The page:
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1895
of the night, but got up about 5:30, so as to dress and eate our picnic breakfast before landing. The custom house man "inspected" our baggage and we gazed on the environs of Port Hope & saw the first of the queer, slow Canadian people. Drove over to the station in a sort of carry all - and got the back seat in a little 2 cent train for Peterboro'. Mary opened the mysterious box of Huyler's bonbons which "someone" had sent her - & I Kodaked the track curves and "Garden Hill" station, and later a most startling creation of a hat on a child at Peterboro'. At Millbrook a picnic party got on - the queerest lot of people I ever saw together. Mary simply couldn't get over the way they did their hair. We changed at Peterboro' - where we got some of the worst coffee I ever drank & laughed at a little man sitting on a camp stool on the back of the train - ringing a bell. They have to back 'way down to a junction, to go to Lakefield, because a bridge was burned somewhere, years ago, and never rebuilt. At Lakefield we were being looked for and greeted by Mr. Brown, the boat builder, & Capt. Reynolds, who was very nice. We got on the Golden City in the

1895
of the night, but got up about 5:30, so as to dress and eate our picnic breakfast before landing. The custom house man "inspected" our baggage and we gazed on the environs of Port Hope & saw the first of the queer, slow Canadian people. Drove over to the station in a sort of carry all - and got the back seat in a little 2 cent train for Peterboro'. Mary opened the mysterious box of Huyler's bonbons which "someone" had sent her - & I Kodaked the track curves and "Garden Hill" station, and later a most startling creation of a hat on a child at Peterboro'. At Millbrook a picnic party got on - the queerest lot of people I ever saw together. Mary simply couldn't get over the way they did their hair. We changed at Peterboro' - where we got some of the worst coffee I ever drank & laughed at a little man sitting on a camp stool on the back of the train - ringing a bell. They have to back 'way down to a junction, to go to Lakefield, because a bridge was burned somewhere, years ago, and never rebuilt. At Lakefield we were being looked for and greeted by Mr. Brown, the boat builder, & Capt. Reynolds, who was very nice. We got on the Golden City in the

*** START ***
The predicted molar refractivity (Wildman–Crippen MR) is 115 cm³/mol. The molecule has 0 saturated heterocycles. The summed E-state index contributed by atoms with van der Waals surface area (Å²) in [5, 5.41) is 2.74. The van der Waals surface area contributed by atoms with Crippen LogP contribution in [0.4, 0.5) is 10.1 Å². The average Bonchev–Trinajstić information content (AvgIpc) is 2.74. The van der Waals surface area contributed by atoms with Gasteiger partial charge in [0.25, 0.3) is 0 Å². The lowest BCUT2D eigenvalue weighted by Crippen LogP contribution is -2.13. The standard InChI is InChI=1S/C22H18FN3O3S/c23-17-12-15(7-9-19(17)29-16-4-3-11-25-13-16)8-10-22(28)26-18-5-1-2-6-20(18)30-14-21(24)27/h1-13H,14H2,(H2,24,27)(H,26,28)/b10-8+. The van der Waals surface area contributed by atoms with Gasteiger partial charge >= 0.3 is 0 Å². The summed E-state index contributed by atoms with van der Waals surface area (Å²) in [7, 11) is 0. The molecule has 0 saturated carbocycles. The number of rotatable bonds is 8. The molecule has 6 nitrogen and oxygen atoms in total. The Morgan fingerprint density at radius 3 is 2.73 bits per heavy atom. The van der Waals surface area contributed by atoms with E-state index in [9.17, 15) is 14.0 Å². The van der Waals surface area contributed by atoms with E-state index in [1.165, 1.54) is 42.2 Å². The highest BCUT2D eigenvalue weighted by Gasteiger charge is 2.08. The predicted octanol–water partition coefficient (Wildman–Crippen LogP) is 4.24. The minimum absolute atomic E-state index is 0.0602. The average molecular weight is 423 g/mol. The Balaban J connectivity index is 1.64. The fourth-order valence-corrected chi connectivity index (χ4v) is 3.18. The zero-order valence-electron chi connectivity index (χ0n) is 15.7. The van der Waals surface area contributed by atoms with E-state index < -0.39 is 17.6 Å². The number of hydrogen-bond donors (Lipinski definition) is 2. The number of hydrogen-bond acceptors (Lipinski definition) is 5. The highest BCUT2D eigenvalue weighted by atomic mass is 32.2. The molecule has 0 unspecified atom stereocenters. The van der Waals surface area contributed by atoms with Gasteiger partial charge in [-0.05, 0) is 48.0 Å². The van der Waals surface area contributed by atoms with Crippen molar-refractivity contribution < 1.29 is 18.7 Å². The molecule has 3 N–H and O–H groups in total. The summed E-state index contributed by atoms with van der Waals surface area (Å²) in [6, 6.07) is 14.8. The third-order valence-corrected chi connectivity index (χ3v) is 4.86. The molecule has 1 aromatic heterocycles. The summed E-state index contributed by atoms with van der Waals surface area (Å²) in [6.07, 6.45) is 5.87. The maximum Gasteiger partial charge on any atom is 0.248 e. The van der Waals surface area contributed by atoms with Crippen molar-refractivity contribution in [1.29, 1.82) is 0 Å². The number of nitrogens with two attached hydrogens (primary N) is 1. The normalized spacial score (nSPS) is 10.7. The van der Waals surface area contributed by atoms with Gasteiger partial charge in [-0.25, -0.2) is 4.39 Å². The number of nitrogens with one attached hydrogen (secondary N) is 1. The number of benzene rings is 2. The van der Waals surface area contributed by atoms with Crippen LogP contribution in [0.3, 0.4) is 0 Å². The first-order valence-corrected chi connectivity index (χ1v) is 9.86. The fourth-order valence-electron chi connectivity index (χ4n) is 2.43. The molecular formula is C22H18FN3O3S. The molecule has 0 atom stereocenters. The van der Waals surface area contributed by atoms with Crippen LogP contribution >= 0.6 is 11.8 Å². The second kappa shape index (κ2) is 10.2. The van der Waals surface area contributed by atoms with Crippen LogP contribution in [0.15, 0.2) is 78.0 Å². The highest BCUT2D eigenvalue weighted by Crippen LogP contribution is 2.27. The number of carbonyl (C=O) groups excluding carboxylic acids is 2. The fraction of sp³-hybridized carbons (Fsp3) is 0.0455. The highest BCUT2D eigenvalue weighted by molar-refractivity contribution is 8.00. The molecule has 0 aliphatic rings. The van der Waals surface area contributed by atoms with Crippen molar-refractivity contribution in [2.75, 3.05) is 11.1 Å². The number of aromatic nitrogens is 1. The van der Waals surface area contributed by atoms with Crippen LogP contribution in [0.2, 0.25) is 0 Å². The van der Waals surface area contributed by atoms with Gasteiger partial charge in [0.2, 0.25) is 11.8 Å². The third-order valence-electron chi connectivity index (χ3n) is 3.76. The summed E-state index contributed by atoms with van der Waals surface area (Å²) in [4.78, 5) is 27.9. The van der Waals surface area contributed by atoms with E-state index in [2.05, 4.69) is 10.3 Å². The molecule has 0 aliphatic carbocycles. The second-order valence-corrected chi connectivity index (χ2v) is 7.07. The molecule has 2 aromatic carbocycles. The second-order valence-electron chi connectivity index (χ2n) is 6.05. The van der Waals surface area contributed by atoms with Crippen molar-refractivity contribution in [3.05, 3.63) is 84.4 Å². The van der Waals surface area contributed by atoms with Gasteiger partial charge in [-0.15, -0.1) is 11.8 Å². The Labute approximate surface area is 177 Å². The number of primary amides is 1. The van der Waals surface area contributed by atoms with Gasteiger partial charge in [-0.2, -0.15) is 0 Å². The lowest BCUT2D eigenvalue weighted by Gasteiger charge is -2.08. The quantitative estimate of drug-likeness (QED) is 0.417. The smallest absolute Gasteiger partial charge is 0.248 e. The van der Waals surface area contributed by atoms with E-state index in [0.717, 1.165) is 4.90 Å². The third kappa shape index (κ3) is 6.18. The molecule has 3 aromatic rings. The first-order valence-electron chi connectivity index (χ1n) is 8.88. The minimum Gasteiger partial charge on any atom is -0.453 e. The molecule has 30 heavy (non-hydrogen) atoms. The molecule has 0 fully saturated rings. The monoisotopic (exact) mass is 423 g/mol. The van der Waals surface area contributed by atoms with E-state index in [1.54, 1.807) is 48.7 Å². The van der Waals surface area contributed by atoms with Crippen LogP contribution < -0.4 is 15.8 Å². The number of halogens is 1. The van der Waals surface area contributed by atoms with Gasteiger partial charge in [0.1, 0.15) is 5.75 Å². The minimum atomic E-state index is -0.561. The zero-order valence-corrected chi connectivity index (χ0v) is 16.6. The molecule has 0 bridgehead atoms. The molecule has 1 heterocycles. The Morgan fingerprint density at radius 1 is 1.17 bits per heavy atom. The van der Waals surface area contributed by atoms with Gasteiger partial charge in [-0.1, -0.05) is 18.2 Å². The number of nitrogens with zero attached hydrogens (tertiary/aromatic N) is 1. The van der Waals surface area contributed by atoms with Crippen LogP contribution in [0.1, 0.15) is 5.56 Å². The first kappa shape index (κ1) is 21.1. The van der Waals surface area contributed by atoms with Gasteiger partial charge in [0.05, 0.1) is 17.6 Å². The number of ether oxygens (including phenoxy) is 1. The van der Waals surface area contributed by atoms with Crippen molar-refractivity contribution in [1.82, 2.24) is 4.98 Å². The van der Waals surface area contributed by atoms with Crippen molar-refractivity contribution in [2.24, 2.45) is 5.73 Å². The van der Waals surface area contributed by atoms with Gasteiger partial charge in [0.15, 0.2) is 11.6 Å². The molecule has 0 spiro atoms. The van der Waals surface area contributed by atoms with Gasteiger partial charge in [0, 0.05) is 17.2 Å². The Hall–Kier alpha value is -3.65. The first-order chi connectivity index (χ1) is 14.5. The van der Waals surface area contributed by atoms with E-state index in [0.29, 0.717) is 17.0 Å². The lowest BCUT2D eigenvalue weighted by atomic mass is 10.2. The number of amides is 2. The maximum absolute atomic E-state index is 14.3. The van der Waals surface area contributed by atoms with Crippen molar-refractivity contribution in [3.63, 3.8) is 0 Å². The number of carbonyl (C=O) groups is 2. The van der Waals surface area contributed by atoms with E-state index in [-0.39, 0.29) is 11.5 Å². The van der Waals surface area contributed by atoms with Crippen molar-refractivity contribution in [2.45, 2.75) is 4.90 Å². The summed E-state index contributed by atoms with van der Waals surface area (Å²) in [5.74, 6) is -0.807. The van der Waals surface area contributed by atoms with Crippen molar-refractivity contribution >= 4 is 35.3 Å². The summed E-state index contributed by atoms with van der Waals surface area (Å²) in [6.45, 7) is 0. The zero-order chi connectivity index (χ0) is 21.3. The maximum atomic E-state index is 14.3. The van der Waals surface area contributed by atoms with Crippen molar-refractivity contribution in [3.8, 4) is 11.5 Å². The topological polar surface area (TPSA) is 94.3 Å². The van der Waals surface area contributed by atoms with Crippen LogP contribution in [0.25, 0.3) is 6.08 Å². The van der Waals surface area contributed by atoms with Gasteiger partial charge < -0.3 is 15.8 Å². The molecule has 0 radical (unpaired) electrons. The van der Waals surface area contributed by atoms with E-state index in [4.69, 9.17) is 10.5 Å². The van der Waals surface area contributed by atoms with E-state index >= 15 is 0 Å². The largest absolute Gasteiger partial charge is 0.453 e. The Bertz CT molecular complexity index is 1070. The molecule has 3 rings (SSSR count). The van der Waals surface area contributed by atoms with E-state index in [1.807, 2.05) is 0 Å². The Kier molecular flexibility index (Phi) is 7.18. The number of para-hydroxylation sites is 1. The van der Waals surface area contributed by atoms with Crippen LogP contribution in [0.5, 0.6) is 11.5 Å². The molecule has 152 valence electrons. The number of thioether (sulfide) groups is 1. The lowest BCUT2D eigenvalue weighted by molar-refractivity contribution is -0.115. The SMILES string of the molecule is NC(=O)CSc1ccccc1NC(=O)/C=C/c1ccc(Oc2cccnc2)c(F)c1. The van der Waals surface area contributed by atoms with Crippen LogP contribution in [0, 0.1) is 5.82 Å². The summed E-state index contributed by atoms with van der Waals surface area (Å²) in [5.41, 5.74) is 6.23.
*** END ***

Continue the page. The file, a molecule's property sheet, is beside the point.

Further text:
1895
of the night, but got up about 5:30, so as to dress and eate our picnic breakfast before landing. The custom house man "inspected" our baggage and we gazed on the environs of Port Hope & saw the first of the queer, slow Canadian people. Drove over to the station in a sort of carry all - and got the back seat in a little 2 cent train for Peterboro'. Mary opened the mysterious box of Huyler's bonbons which "someone" had sent her - & I Kodaked the track curves and "Garden Hill" station, and later a most startling creation of a hat on a child at Peterboro'. At Millbrook a picnic party got on - the queerest lot of people I ever saw together. Mary simply couldn't get over the way they did their hair. We changed at Peterboro' - where we got some of the worst coffee I ever drank & laughed at a little man sitting on a camp stool on the back of the train - ringing a bell. They have to back 'way down to a junction, to go to Lakefield, because a bridge was burned somewhere, years ago, and never rebuilt. At Lakefield we were being looked for and greeted by Mr. Brown, the boat builder, & Capt. Reynolds, who was very nice. We got on the Golden City in the
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